a) 12 ref O (actually 8)-Ron—1st part: agrees w/ Metalsmith, asks pics of pin mentioned in linked posting; thinks spring concentric w/pivot as shown in posted drawing and presents evidence.
i) Cowanon responds to 1st part of Ron's statement: The picture and explanation are provided below. Ron, please see answer in section d), below.
b) 12 ref O Ron— (2nd part)—agrees w/ Metalsmith,asks pics of links, thinks spring is concentric w/handle pivot...as per posted line drawing...
i) 14 rf 12-CowAnon—(already posted disagree idea of spring pivoting on handle pivot, more reply to Ron's 2nd assertion about Ron's description of "imprint" on handle pivot axis retainer nut: partial change of mind, correction of disagreement.
ii) Ron, here are two close-up pictorial views (same as above, and vertical-as-installed [inset]) where the owner manual's line drawing supposedly shows the composite spring's installed position...for which you claimed to find evidence. The "imprints" clock range position you mentioned is also indicated on both. Frankly, I just could not relate any artifacts on the handle axis nut (forget about Husqvarna's inept nomenclature-ing) to the "spring" (also a miss-nomenclature...as you'll soon see) as your post suggests. But, wait! I was looking at another chainsaw photo and... now I think I see it...let me point it out and add a pic below. (Be right back...) There, I amended the picture and posted it below.... And here's the other pic I was looking at as well....also with some additions. Ron, I now think you have scored a coup, and that all participants should immediately go back to post #12 and give you a GA Attaboy.
(2) It now appear my previous rebuttal might have been mistake (except the part about Husqvarna's inept drawing and part list nomenclature—and assembly break-down configuring as well); and that your observations are (almost) exactly correct—and, I've marked an additional "imprint" where the spring appears to have made contact...no, forget about that last statement and the black pointer and caption in the right-hand pic. Not only have you made an important discovery that explains why no amount of effort has succeeded in fitting the spring (back!) inside the handle; you have also, both, created and solved a heretofore unknown mystery! What I mean is, your observation has led to my uncovering the commission of a criminal act—one which I now am convinced is one of many such acts by the person/company that sold me the saw—and their modus operandi.... but I digress....
c) When I first was able to make out the markings in the picture, that decided me to pull out the saw and check first hand—remembering from earlier how difficult it would be to again re-assemble the brake assembly, I had deferred doing so until I could be reasonably confident of being able to reassembly it correctly...based on expertise from these CR4 discussions. It was when looking at the picture on the right (above) and at the saw (and both before and after re-disassembling the chain brake assembly (pic, bottom) that previously unseen picture (and possibly the answer to the main question) began to emerge:
i) After disassembling the chain brake assembly—this time removing the brake prime mover, the helical spring, first—yes, it made both disassembly and later reassembly much easier—I was able to attempt to match the larger helix of the composite "spring" (now recognized as a misnomer, as you will see....) to the imprints markings on the saw handle pivot axis nut (and to the Husq' drawing depiction):
(1) To my surprise the helix did not seem to match well to the markings on the handle axis pivot nut itself.
(2) Curiously, the smaller turn in the spring seemed a better dimensional match...so, did this mean the nut was misplaced in the drawing? To find out...
ii) I began looking at the circular recess molded into the side cover of the saw itself (see picture above)—the recess which appeared not to have any function...other than to accommodate something of similar shape as the "composite" spring, either one of its helix turnings or its bend.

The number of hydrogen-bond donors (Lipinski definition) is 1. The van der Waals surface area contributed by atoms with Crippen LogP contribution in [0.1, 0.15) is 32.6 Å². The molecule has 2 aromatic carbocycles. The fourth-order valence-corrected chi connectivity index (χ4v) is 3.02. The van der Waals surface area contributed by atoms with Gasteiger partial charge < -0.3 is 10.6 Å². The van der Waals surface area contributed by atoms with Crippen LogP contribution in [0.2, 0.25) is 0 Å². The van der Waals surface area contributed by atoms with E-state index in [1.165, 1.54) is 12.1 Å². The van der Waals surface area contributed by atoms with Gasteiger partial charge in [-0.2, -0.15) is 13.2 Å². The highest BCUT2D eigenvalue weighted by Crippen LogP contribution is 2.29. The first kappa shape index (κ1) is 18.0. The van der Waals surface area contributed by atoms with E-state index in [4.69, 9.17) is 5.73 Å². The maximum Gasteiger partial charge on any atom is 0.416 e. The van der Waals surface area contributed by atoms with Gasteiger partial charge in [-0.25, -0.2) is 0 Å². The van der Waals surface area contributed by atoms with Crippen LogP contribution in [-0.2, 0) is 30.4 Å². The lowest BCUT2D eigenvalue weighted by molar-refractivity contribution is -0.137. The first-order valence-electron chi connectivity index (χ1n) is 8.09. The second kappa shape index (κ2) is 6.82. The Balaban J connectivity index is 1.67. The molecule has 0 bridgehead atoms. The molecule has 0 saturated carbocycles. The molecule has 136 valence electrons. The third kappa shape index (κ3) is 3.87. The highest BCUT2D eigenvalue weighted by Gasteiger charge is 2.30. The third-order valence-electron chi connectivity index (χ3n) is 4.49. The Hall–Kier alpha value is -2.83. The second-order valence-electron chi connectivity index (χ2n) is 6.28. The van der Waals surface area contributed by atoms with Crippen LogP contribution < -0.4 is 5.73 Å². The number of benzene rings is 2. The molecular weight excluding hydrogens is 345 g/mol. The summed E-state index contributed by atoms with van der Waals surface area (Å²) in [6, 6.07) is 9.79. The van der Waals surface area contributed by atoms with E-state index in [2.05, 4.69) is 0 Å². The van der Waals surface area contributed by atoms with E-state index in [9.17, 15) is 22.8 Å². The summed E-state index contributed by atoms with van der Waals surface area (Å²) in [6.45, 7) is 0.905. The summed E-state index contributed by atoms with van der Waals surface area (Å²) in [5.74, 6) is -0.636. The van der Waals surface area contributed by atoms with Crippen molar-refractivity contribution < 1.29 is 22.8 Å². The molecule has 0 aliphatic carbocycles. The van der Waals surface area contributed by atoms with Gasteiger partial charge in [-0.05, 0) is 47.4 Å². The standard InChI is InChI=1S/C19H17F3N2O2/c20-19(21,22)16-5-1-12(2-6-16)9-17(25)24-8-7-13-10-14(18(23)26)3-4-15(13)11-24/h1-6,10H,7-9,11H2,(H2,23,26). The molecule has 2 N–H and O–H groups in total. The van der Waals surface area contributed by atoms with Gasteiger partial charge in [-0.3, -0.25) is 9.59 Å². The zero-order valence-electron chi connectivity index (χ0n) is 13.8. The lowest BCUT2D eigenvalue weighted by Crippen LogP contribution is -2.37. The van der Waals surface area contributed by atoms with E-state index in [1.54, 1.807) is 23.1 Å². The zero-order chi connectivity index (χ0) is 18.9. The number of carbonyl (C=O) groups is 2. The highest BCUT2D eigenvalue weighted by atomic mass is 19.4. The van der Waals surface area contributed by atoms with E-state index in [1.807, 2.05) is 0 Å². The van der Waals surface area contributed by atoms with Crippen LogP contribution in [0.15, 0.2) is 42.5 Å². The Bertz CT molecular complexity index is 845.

(1) The "larger" helix proved to be a good match, the bend almost as good.
(2) This still could not explain how the spring could fit there and also function dynamically with brake operation; i.e., why it was depicted as it was in the mfr drawing.
(3) It was at this time that it occurred to me that the imprint markings, if not consistent with the spring having been in full contact (there you'd expect a full-circle imprint, not partial imprints), might be consistent if the spring and nut had contacted each other only at an angle—such as if the spring (and its helix turning) had been leaning towards or away from the brake handle (nut)—such as if the spring was in contact, both, with main saw and handle nut...in such a way as to prevent it from "escaping" and being lost, even under high vibration saw operation.
(a) I decided to mock up the fully assembled saw configuration and see if a sensible spring placement could be found when all saw "subassemblies" were joined...and how the spring, if external on the chain brake assembly, might be retained to prevent its loss.
(i) I assembled a "chain brake assembly" using only the handle (shell), the cover with band (shell), the little brake actuation/release bolt, and a key from my multi-hex-key tool (it was handy, having been previously used to remove the brake handle) to "stand in" for the three-part brake axis pivot.
(ii) Fastening the mock brake assembly to the saw (with saw chain bar) mounting/tension-setting nuts, I then tried every conceivable spring positioning I could think of to find a "best" fit for the spring...and some way to "mount" it so it stayed in place.
1. At length I was able to find a "best fit"... one in which the spring could be (more or less) securely "fastened" in place...but to what purpose? That remained a mystery.
2. And the other end of the spring—where to "attach" it and how the spring might function.... at this point I decided to put it aside and revisit figuring out about the chain brake assembly...this time without the composite spring...if could be assembled to work.
(4) Since the assembled brake assembly had been made to work previously—after a fashion—to close (but not to open) the binder strap when the heavy-force helical spring was present, I decided to (try again) to change the only thing that can be changed: instead of atop the bifurcated spring I inserted the little brake linkage actuation bolt so that it would travel beneath the bifurcated spring when the handle is moved.